When should you avoid mediation?

On Behalf of | Nov 15, 2021 | mediation | 0 comments

Divorcing couples need not take their marital split to court. Working with a mediator could prove a more effective option, but not for every situation.

Family Education explores scenarios in which mediation may do more harm than good. Those going through a divorce deserve to know where and how to focus their time and energy.

Unknown marriage assets

Spouses deserve to know the full value of their marital assets, such as businesses and retirement and pension plans. Mediators do not have the power to compel spouses to reveal assets to each other. Traditional legal representatives lack this power, too, but they can at least ask that a judge require a stubborn spouse to reveal assets.

Bullying spouse

For mediation to work, all parties must want to compromise. If one spouse bullies the other, the aggressive spouse may try to bully the mediator into submission. Some mediators know how to handle aggressive spouses, but others do not.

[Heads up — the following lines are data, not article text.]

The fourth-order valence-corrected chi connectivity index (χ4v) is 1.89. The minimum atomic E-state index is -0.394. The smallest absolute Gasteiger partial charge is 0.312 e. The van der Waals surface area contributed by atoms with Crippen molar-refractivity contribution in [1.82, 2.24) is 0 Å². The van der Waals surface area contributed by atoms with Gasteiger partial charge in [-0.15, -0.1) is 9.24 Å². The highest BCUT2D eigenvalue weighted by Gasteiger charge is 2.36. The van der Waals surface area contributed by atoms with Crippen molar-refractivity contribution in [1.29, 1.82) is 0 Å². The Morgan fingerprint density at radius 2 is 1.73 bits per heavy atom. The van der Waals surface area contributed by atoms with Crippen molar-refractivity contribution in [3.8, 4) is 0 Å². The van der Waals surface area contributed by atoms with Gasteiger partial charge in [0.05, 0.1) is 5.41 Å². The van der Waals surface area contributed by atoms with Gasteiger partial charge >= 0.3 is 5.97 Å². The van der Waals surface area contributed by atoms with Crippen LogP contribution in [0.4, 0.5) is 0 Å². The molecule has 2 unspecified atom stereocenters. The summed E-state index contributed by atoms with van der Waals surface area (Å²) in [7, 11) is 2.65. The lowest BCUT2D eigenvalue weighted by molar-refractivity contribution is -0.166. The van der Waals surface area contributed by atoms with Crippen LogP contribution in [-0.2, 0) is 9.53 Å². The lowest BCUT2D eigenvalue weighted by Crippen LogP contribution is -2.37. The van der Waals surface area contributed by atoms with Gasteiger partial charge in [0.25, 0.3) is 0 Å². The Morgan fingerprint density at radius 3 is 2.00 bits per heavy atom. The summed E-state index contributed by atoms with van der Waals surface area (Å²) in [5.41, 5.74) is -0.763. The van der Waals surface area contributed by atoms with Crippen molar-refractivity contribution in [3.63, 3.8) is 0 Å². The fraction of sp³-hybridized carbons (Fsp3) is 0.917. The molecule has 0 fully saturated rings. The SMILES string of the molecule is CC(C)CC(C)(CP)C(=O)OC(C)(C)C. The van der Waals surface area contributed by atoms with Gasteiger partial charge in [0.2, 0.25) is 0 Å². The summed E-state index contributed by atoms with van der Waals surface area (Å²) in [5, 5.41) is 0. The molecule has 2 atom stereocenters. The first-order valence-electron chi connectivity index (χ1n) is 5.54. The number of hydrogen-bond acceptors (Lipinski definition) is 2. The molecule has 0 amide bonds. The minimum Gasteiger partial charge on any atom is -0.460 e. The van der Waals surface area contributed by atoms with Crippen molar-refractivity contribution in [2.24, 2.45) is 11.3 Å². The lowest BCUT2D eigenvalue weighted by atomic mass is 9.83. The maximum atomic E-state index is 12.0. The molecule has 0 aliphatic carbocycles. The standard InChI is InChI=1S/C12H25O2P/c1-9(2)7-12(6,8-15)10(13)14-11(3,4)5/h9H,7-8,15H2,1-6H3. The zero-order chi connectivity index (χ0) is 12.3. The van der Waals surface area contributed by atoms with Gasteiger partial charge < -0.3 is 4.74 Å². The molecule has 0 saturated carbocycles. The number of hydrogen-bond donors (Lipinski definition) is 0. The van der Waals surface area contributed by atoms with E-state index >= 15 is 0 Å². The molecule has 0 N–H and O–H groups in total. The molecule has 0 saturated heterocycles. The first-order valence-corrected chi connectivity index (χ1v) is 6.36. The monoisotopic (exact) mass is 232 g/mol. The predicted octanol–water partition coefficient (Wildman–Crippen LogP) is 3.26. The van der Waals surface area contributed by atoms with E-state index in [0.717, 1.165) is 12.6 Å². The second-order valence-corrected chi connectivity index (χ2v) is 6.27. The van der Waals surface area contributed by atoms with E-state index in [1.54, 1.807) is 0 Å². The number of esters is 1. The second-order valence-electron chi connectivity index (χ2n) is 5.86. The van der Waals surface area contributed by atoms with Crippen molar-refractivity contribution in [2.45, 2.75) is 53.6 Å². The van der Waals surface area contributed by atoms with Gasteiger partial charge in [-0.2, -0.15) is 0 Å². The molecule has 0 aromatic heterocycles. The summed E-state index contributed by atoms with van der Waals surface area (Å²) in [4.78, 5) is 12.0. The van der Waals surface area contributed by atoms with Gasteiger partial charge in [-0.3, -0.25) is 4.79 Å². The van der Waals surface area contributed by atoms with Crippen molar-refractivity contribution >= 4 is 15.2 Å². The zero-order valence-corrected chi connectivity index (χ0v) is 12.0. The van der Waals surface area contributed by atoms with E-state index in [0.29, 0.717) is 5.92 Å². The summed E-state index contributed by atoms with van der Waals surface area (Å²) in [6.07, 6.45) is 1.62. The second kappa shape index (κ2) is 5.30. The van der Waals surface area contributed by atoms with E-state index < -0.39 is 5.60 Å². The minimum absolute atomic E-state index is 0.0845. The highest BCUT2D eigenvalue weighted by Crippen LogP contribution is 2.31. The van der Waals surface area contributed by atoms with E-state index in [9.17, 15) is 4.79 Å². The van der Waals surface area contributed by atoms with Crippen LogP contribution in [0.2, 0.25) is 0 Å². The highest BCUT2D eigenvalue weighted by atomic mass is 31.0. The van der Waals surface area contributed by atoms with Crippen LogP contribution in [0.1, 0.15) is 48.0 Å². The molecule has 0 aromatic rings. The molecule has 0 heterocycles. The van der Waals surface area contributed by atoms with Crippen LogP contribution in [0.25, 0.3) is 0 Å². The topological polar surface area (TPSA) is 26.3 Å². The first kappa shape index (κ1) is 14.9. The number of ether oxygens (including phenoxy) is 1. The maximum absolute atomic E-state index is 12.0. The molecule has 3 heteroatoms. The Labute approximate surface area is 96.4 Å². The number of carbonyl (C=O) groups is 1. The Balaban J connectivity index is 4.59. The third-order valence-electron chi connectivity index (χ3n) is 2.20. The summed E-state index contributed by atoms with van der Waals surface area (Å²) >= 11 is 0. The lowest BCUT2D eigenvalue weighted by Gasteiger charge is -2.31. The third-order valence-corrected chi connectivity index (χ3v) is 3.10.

Non-communicative spouses

Uncommunicative spouses who still do not communicate during their divorce may want to reconsider mediation. Mediators cannot make spouses talk to each other, and mediation may not be the place for spouses to try talking to each other again. Mediators receive training in conflict resolution, not mental health counseling.

Attorney-client privilege

Spouses who want to keep specific details of their divorce secret may want to think twice about meditation. Mediators cannot invoke attorney-client privilege. Anything said during a mediation session may come out in court.

Mediation has its advantages, but it also has its limits. When divorcing parties understand those limits, they make well-informed decisions.

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